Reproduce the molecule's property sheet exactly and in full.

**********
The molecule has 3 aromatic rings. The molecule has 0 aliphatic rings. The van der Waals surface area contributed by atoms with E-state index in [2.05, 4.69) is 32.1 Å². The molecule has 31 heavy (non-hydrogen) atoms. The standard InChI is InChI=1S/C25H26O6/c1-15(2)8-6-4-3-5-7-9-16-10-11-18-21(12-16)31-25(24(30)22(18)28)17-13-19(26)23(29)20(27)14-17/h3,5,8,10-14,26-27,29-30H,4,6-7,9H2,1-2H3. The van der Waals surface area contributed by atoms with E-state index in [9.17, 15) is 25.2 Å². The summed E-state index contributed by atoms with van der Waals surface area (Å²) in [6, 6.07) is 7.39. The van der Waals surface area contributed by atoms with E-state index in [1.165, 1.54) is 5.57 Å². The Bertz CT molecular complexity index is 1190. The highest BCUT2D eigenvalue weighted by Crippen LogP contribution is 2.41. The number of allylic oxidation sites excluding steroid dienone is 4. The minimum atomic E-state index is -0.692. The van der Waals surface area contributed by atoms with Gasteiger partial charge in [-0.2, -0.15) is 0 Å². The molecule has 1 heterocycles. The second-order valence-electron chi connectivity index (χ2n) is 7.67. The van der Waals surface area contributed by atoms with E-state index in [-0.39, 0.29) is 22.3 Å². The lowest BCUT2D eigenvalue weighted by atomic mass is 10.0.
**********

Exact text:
The molecule has 3 aromatic rings. The molecule has 0 aliphatic rings. The van der Waals surface area contributed by atoms with E-state index in [2.05, 4.69) is 32.1 Å². The molecule has 31 heavy (non-hydrogen) atoms. The standard InChI is InChI=1S/C25H26O6/c1-15(2)8-6-4-3-5-7-9-16-10-11-18-21(12-16)31-25(24(30)22(18)28)17-13-19(26)23(29)20(27)14-17/h3,5,8,10-14,26-27,29-30H,4,6-7,9H2,1-2H3. The van der Waals surface area contributed by atoms with E-state index in [9.17, 15) is 25.2 Å². The summed E-state index contributed by atoms with van der Waals surface area (Å²) in [6, 6.07) is 7.39. The van der Waals surface area contributed by atoms with E-state index in [1.165, 1.54) is 5.57 Å². The Bertz CT molecular complexity index is 1190. The highest BCUT2D eigenvalue weighted by Crippen LogP contribution is 2.41. The number of allylic oxidation sites excluding steroid dienone is 4. The minimum atomic E-state index is -0.692. The van der Waals surface area contributed by atoms with Gasteiger partial charge in [-0.2, -0.15) is 0 Å². The molecule has 1 heterocycles. The second-order valence-electron chi connectivity index (χ2n) is 7.67. The van der Waals surface area contributed by atoms with E-state index in [-0.39, 0.29) is 22.3 Å². The lowest BCUT2D eigenvalue weighted by atomic mass is 10.0.